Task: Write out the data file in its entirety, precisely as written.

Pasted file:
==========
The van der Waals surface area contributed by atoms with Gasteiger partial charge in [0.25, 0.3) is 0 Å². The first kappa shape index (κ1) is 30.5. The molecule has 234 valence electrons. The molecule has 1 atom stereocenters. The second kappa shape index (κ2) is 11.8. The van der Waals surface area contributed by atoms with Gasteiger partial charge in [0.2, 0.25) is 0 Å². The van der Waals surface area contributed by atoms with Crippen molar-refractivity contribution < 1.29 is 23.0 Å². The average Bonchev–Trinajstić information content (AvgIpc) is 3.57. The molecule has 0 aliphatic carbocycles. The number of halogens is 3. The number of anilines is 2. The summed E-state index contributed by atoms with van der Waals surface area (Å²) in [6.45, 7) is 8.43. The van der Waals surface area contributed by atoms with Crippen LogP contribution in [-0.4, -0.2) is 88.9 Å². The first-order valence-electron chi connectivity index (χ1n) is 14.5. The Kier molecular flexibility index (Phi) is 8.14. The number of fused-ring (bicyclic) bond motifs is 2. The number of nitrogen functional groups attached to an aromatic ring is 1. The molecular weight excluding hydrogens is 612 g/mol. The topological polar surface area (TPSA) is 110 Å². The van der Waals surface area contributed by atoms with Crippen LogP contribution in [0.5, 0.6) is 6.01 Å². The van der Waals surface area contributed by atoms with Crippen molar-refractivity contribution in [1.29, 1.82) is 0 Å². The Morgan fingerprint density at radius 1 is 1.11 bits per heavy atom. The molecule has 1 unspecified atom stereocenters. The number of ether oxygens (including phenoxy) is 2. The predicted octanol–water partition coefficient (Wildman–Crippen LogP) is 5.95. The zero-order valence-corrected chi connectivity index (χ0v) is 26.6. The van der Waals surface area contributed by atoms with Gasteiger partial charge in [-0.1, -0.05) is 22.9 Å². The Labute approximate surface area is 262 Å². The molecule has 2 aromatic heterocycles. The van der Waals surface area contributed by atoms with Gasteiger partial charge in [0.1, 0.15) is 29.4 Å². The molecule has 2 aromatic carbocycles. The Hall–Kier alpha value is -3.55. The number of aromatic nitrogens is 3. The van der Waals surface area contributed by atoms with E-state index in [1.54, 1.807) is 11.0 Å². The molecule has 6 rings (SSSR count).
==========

The van der Waals surface area contributed by atoms with Gasteiger partial charge in [0.25, 0.3) is 0 Å². The first kappa shape index (κ1) is 30.5. The molecule has 234 valence electrons. The molecule has 1 atom stereocenters. The second kappa shape index (κ2) is 11.8. The van der Waals surface area contributed by atoms with Gasteiger partial charge in [0.2, 0.25) is 0 Å². The van der Waals surface area contributed by atoms with Crippen molar-refractivity contribution < 1.29 is 23.0 Å². The average Bonchev–Trinajstić information content (AvgIpc) is 3.57. The molecule has 0 aliphatic carbocycles. The number of halogens is 3. The number of anilines is 2. The summed E-state index contributed by atoms with van der Waals surface area (Å²) in [6.45, 7) is 8.43. The van der Waals surface area contributed by atoms with Crippen LogP contribution in [-0.4, -0.2) is 88.9 Å². The first-order valence-electron chi connectivity index (χ1n) is 14.5. The Kier molecular flexibility index (Phi) is 8.14. The number of fused-ring (bicyclic) bond motifs is 2. The number of nitrogen functional groups attached to an aromatic ring is 1. The molecular weight excluding hydrogens is 612 g/mol. The topological polar surface area (TPSA) is 110 Å². The van der Waals surface area contributed by atoms with Crippen LogP contribution in [0.5, 0.6) is 6.01 Å². The van der Waals surface area contributed by atoms with Crippen molar-refractivity contribution in [1.29, 1.82) is 0 Å². The Morgan fingerprint density at radius 1 is 1.11 bits per heavy atom. The molecule has 1 unspecified atom stereocenters. The number of ether oxygens (including phenoxy) is 2. The predicted octanol–water partition coefficient (Wildman–Crippen LogP) is 5.95. The zero-order valence-corrected chi connectivity index (χ0v) is 26.6. The van der Waals surface area contributed by atoms with Gasteiger partial charge in [-0.1, -0.05) is 22.9 Å². The Labute approximate surface area is 262 Å². The molecule has 2 aromatic heterocycles. The van der Waals surface area contributed by atoms with Gasteiger partial charge in [0.1, 0.15) is 29.4 Å². The molecule has 2 aromatic carbocycles. The Hall–Kier alpha value is -3.55. The number of aromatic nitrogens is 3. The van der Waals surface area contributed by atoms with E-state index in [1.54, 1.807) is 11.0 Å². The molecule has 6 rings (SSSR count).